According to Peter Drucker, "the allocation of capital and people will determine whether the organization will do well or poorly."  So a key question might be, are you properly allocated?  How serious are you about what you’re doing?  Serious enough to evaluate performance?  If you’re serious enough to evaluate performance, how do you do it?  Is there a way to determine whether your team is working at a level that justifies the expense?

Today’s reading in The Daily Drucker was a discussion about resource allocation decisions.  Interesting.  We all find it easier to evaluate capital investments.  Return on investment (ROI), payback period, cash flow, and discounted present value all provide important clues that allow accurate assessment of capital investment.  But how do you evaluate people decisions.  Also according to Drucker, "decisions to hire, fire, and promote are among the most important decisions an executive makes (p. 376)."  So, back to the question: first, are you serious enough to evaluate performance on your team?  And second, how will you do it?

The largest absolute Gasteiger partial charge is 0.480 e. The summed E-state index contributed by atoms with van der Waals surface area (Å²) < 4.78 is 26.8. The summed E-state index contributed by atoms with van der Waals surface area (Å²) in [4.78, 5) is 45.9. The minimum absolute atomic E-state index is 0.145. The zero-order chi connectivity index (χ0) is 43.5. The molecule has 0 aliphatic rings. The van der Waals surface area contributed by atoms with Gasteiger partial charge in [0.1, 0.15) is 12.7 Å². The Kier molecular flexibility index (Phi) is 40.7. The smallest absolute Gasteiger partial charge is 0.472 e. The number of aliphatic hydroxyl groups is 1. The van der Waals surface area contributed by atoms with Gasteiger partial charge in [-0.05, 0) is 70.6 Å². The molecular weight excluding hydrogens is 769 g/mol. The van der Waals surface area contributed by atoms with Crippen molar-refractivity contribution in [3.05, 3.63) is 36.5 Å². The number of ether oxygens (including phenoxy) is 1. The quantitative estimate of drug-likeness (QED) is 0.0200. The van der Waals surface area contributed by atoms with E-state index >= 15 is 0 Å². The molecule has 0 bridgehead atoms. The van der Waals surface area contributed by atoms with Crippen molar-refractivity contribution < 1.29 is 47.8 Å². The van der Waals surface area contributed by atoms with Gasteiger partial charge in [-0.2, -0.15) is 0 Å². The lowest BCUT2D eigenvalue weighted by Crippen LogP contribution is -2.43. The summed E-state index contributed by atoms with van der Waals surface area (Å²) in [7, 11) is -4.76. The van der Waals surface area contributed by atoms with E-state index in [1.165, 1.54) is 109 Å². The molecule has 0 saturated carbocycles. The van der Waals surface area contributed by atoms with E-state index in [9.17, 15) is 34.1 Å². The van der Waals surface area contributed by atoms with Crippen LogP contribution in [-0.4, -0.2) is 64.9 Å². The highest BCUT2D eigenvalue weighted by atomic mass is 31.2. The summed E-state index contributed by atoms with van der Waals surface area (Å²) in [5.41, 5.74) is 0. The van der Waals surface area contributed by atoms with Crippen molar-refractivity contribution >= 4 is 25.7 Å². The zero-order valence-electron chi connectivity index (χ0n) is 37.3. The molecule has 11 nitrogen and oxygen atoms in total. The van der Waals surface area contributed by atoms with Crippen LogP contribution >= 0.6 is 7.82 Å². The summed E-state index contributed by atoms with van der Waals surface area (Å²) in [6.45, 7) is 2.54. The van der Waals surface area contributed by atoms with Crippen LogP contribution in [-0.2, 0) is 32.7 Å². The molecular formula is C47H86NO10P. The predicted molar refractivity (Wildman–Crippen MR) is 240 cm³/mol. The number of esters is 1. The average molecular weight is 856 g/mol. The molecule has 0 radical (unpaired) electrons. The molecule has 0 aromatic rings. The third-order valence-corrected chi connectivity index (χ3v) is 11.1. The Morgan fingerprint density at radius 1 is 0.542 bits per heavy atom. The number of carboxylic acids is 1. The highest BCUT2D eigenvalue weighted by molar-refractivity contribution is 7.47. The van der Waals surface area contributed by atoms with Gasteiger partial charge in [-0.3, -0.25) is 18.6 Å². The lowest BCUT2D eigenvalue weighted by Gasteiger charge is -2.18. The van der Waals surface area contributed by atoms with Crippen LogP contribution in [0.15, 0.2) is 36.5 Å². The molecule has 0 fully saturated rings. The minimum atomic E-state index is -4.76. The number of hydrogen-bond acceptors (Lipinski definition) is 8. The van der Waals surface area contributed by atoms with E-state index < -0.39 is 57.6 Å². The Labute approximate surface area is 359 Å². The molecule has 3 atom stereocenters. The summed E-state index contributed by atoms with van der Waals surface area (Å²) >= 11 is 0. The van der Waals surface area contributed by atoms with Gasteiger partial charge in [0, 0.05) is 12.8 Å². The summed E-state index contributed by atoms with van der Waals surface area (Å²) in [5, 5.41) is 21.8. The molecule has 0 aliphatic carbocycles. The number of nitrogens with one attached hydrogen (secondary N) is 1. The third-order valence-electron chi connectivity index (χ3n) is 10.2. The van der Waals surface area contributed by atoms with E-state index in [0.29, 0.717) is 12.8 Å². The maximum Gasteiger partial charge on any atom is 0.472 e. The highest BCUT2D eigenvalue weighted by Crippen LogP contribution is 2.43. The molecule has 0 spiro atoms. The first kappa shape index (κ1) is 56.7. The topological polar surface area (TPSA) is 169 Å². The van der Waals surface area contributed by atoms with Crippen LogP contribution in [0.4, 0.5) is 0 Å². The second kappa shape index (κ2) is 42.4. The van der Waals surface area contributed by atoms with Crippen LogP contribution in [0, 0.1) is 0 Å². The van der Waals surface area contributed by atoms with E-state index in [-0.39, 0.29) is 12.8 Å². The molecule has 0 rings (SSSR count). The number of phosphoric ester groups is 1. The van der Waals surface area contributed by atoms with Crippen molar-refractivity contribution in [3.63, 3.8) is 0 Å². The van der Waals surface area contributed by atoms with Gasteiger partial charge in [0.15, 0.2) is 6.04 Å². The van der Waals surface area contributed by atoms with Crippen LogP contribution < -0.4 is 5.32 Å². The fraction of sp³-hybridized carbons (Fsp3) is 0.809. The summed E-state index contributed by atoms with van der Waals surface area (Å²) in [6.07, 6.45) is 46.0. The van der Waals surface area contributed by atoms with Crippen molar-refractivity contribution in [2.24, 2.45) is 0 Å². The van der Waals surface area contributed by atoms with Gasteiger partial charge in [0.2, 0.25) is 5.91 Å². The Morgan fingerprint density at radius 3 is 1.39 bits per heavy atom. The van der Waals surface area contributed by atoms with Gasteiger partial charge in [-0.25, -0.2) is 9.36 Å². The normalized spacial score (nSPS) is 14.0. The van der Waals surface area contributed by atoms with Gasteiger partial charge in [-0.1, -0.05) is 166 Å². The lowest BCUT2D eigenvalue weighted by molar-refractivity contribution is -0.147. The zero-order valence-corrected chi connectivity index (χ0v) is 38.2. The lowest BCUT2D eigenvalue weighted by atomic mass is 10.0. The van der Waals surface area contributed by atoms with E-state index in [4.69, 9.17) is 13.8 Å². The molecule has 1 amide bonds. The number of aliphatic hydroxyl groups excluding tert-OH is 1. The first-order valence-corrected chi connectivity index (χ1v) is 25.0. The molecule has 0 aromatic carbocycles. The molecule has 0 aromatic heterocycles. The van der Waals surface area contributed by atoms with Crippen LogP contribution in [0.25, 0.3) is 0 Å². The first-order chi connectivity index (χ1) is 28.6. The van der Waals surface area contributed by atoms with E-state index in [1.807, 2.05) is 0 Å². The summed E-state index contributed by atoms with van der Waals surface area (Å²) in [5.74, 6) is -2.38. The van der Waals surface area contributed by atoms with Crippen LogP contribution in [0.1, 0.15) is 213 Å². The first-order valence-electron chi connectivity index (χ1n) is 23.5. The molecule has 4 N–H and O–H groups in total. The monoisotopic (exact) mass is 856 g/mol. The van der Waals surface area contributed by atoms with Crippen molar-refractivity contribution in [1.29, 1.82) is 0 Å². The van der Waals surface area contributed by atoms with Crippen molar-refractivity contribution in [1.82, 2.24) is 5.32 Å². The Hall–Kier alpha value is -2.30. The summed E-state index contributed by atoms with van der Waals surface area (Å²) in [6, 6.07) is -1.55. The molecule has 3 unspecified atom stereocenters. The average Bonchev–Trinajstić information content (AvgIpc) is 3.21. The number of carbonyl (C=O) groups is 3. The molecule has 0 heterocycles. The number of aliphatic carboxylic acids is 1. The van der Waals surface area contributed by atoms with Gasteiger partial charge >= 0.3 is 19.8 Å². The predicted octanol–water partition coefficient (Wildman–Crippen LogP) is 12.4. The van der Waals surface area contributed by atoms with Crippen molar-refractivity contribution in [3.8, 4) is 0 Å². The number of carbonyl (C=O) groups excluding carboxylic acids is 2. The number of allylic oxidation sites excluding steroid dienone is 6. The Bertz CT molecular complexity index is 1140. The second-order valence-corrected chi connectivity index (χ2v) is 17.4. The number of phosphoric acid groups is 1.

Let’s just say, you better be serious enough to evaluate.  And you won’t be able to evaluate objectively without an accurate job description with specific expectations, an understanding about what is a win.  Understanding what you really expect from each player is a big, big issue.  Does your team know what a win is?  Here’s more on clarifying wins.

Evaluating Performance
  • Drucker on Acquisitions

    Mark Howell and I both seem to draw inspiration from The Daily Drucker: 366 Days of Insight and Motivation for Getting the Right Things Done (HarperBusiness, 2004, 429 pages), a collection of one page ruminations by Peter F. Drucker. The